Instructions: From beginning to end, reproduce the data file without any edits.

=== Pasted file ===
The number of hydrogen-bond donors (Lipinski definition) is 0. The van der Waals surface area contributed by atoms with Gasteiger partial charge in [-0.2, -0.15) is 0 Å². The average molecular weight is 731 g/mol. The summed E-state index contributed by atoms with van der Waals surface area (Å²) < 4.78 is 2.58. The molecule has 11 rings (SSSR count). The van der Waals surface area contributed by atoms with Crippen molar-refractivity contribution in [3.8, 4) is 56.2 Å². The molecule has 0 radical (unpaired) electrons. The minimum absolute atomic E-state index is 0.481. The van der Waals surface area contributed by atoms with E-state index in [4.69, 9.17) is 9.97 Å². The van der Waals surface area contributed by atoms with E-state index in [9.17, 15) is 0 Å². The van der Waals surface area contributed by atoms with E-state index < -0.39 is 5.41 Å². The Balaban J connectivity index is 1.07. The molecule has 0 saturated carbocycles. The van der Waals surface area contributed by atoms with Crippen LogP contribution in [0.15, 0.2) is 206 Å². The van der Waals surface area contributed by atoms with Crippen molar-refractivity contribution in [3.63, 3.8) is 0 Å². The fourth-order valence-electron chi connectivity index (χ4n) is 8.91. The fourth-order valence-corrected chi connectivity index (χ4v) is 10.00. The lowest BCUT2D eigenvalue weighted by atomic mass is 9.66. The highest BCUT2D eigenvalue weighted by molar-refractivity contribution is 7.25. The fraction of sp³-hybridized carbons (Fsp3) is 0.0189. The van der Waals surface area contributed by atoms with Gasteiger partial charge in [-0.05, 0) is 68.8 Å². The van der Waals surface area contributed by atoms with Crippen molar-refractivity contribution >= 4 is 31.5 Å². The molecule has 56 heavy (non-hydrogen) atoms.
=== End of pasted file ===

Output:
The number of hydrogen-bond donors (Lipinski definition) is 0. The van der Waals surface area contributed by atoms with Gasteiger partial charge in [-0.2, -0.15) is 0 Å². The average molecular weight is 731 g/mol. The summed E-state index contributed by atoms with van der Waals surface area (Å²) < 4.78 is 2.58. The molecule has 11 rings (SSSR count). The van der Waals surface area contributed by atoms with Crippen molar-refractivity contribution in [3.8, 4) is 56.2 Å². The molecule has 0 radical (unpaired) electrons. The minimum absolute atomic E-state index is 0.481. The van der Waals surface area contributed by atoms with E-state index in [4.69, 9.17) is 9.97 Å². The van der Waals surface area contributed by atoms with E-state index in [9.17, 15) is 0 Å². The van der Waals surface area contributed by atoms with E-state index < -0.39 is 5.41 Å². The Balaban J connectivity index is 1.07. The molecule has 0 saturated carbocycles. The van der Waals surface area contributed by atoms with Crippen LogP contribution in [0.15, 0.2) is 206 Å². The van der Waals surface area contributed by atoms with Crippen molar-refractivity contribution in [3.63, 3.8) is 0 Å². The fourth-order valence-electron chi connectivity index (χ4n) is 8.91. The fourth-order valence-corrected chi connectivity index (χ4v) is 10.00. The lowest BCUT2D eigenvalue weighted by atomic mass is 9.66. The highest BCUT2D eigenvalue weighted by molar-refractivity contribution is 7.25. The fraction of sp³-hybridized carbons (Fsp3) is 0.0189. The van der Waals surface area contributed by atoms with Gasteiger partial charge in [-0.05, 0) is 68.8 Å². The van der Waals surface area contributed by atoms with Crippen molar-refractivity contribution >= 4 is 31.5 Å². The molecule has 56 heavy (non-hydrogen) atoms.